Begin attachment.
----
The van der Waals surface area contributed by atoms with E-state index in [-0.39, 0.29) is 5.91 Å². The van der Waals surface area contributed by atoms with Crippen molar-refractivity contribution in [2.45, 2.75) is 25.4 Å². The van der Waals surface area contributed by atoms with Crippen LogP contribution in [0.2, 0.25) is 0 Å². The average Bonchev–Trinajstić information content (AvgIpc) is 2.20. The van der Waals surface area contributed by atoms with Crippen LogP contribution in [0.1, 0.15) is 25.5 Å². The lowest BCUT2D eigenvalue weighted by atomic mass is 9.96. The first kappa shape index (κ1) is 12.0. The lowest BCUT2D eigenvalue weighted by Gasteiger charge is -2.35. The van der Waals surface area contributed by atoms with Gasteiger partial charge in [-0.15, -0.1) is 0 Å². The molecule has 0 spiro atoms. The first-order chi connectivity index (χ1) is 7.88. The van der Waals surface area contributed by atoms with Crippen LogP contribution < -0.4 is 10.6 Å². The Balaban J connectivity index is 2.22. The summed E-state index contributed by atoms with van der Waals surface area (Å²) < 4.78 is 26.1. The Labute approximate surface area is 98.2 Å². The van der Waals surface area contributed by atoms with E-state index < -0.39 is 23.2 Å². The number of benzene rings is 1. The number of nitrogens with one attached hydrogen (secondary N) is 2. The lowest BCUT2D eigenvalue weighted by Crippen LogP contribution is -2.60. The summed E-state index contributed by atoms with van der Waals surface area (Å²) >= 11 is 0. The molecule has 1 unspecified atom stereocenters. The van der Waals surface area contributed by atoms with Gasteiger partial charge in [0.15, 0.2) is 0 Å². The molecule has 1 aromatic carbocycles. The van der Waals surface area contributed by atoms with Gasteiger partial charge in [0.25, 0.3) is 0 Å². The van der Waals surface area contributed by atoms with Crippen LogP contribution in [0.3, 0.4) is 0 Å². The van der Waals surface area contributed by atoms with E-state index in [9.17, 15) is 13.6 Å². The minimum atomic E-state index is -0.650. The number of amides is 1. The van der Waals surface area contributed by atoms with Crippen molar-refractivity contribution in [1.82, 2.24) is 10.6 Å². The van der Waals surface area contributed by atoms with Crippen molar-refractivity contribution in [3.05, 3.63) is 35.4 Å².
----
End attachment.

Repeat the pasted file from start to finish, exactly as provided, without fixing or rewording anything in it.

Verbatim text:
The van der Waals surface area contributed by atoms with E-state index in [-0.39, 0.29) is 5.91 Å². The van der Waals surface area contributed by atoms with Crippen molar-refractivity contribution in [2.45, 2.75) is 25.4 Å². The van der Waals surface area contributed by atoms with Crippen LogP contribution in [0.2, 0.25) is 0 Å². The average Bonchev–Trinajstić information content (AvgIpc) is 2.20. The van der Waals surface area contributed by atoms with Crippen LogP contribution in [0.1, 0.15) is 25.5 Å². The lowest BCUT2D eigenvalue weighted by atomic mass is 9.96. The first kappa shape index (κ1) is 12.0. The lowest BCUT2D eigenvalue weighted by Gasteiger charge is -2.35. The van der Waals surface area contributed by atoms with Gasteiger partial charge in [-0.15, -0.1) is 0 Å². The molecule has 0 spiro atoms. The first-order chi connectivity index (χ1) is 7.88. The van der Waals surface area contributed by atoms with Crippen LogP contribution < -0.4 is 10.6 Å². The Balaban J connectivity index is 2.22. The summed E-state index contributed by atoms with van der Waals surface area (Å²) < 4.78 is 26.1. The Labute approximate surface area is 98.2 Å². The van der Waals surface area contributed by atoms with E-state index < -0.39 is 23.2 Å². The number of benzene rings is 1. The number of nitrogens with one attached hydrogen (secondary N) is 2. The lowest BCUT2D eigenvalue weighted by Crippen LogP contribution is -2.60. The summed E-state index contributed by atoms with van der Waals surface area (Å²) >= 11 is 0. The molecule has 1 unspecified atom stereocenters. The van der Waals surface area contributed by atoms with Gasteiger partial charge in [0.15, 0.2) is 0 Å². The molecule has 1 aromatic carbocycles. The van der Waals surface area contributed by atoms with Gasteiger partial charge in [0.25, 0.3) is 0 Å². The van der Waals surface area contributed by atoms with Crippen LogP contribution in [0.3, 0.4) is 0 Å². The van der Waals surface area contributed by atoms with E-state index in [9.17, 15) is 13.6 Å². The minimum atomic E-state index is -0.650. The number of amides is 1. The van der Waals surface area contributed by atoms with Crippen molar-refractivity contribution in [1.82, 2.24) is 10.6 Å². The van der Waals surface area contributed by atoms with Crippen molar-refractivity contribution in [3.05, 3.63) is 35.4 Å².